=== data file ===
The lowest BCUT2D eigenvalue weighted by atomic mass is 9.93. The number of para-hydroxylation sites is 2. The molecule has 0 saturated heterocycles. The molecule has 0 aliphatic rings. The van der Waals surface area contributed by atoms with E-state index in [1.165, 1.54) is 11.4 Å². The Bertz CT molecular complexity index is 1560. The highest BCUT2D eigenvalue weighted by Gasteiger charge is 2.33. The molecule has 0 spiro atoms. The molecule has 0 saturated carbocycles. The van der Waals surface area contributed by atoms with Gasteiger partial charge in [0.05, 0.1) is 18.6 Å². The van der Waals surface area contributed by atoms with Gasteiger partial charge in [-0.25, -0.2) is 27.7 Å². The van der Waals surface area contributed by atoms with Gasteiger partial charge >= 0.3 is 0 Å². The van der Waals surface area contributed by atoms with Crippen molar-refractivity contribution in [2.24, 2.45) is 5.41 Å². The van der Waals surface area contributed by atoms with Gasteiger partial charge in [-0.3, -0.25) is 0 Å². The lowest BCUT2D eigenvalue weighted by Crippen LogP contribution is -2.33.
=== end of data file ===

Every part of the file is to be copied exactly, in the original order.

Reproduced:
The lowest BCUT2D eigenvalue weighted by atomic mass is 9.93. The number of para-hydroxylation sites is 2. The molecule has 0 saturated heterocycles. The molecule has 0 aliphatic rings. The van der Waals surface area contributed by atoms with E-state index in [1.165, 1.54) is 11.4 Å². The Bertz CT molecular complexity index is 1560. The highest BCUT2D eigenvalue weighted by Gasteiger charge is 2.33. The molecule has 0 spiro atoms. The molecule has 0 saturated carbocycles. The van der Waals surface area contributed by atoms with Gasteiger partial charge in [0.05, 0.1) is 18.6 Å². The van der Waals surface area contributed by atoms with Gasteiger partial charge in [-0.25, -0.2) is 27.7 Å². The van der Waals surface area contributed by atoms with Gasteiger partial charge >= 0.3 is 0 Å². The van der Waals surface area contributed by atoms with Crippen molar-refractivity contribution in [2.24, 2.45) is 5.41 Å². The van der Waals surface area contributed by atoms with Gasteiger partial charge in [-0.3, -0.25) is 0 Å². The lowest BCUT2D eigenvalue weighted by Crippen LogP contribution is -2.33.